“Caleb McInnes is a Sports Podiatrist (Co-Director) at Freedom Sports Medicine; Multiple Age Group Australian Champion Duathlete & Triathlete; 4 x Australian representative at World Duathlon / Triathlon Championships and qualified Lvl 1 Triathlon coach.”
Your feet are the only things that contact the ground when you run and they are one of the biggest shock absorbers we have, but they are also static support and dynamic spring.
Most runners train almost every other area of their bodies … but when was the last time you whipped off your shoes and trained the 26 bones, 33 joints, 20 muscles of your foot and the 13 muscles below the knee which assist with you foot function?
Running requires efficiency, and being inefficient increases the stress on your body. To reduce the stress on your body there are a few key things to address:
Today I am going to touch on a small part of just one component technique.
So many people ‘over-stride’ especially as they fatigue, but over-stride is not really a word I like to use. To address this issue, words and phrases like ‘RUN QUIET and CADENCE’ are cues to consider in order to start becoming efficient.
For the majority of people who run a 10km event you likely take 10,000 + steps in a single run and hence you hit the ground 10,000 + times. This in itself isn’t necessarily a bad thing but what if you could reduce the stress on your body each time you hit the ground by just 5-10%. Guess what – you can (!), and that results in a MASSIVE decrease in the amount of impact stress on your body.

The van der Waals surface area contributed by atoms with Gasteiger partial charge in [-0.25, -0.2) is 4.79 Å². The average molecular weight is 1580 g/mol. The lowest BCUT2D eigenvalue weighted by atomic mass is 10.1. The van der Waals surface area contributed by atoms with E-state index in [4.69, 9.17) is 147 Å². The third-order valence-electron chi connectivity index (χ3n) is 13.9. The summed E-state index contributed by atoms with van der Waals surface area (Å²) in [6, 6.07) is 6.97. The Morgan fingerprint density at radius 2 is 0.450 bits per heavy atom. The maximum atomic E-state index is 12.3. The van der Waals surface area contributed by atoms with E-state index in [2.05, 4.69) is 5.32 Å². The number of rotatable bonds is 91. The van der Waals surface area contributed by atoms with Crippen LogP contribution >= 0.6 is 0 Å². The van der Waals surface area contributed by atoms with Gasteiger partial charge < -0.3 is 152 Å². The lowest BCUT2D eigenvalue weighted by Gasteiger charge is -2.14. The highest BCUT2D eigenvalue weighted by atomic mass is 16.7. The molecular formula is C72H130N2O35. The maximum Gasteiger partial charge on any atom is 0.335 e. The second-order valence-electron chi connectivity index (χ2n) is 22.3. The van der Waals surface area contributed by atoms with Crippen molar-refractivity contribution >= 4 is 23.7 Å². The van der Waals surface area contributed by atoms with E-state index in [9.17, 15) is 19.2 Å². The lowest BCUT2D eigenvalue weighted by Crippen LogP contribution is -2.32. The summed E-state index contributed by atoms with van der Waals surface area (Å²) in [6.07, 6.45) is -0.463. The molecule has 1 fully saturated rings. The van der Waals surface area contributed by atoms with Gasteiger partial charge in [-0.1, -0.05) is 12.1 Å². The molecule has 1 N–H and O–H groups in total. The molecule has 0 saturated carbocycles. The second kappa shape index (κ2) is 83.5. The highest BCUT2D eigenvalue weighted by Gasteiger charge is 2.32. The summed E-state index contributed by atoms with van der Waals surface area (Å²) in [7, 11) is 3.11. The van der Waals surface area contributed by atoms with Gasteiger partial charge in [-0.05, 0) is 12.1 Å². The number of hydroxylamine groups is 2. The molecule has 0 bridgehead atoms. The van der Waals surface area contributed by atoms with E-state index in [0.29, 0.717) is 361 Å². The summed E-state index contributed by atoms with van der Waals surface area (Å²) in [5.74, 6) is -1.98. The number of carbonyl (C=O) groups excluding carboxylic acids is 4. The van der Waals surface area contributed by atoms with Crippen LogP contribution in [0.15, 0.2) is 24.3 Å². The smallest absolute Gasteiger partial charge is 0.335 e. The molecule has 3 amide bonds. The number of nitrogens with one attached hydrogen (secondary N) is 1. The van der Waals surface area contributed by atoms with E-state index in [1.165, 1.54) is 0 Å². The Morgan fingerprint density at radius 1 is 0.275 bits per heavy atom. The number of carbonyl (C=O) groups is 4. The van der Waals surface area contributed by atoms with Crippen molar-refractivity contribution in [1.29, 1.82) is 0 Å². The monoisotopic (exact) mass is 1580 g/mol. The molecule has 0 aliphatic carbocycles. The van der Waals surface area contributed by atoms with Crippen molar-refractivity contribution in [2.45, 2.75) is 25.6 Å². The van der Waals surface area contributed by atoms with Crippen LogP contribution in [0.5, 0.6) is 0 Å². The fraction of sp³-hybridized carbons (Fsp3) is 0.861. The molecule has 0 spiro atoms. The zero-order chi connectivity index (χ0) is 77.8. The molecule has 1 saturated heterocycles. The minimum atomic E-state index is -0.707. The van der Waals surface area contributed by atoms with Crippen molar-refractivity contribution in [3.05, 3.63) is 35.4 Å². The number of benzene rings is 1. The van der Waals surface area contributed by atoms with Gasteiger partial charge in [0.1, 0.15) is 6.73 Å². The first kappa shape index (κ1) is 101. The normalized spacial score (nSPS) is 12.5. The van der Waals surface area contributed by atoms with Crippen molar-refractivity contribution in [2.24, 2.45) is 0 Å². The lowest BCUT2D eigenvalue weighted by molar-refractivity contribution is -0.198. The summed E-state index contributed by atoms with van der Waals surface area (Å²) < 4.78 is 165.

Those of you who run with headphones in, try this. Take them out and concentrate on the noise you make – even if for only short periods of time. Try making less noise and think about what you have to do to achieve this.
Our bodies have multiple in-built shock absorbing systems, but so many people can’t or don’t use them well. There is good news though! We can get stronger, more mobile, more stable, improve our technique and become efficient, resulting in less stress on your body, less fatigue, fewer injuries and enhanced performance.
So many more things to consider but start small and see you will see the improvements.
Caleb McInnes (Sports Podiatrist; Director – Freedom Sports Medicine & Feet Alive Workshops)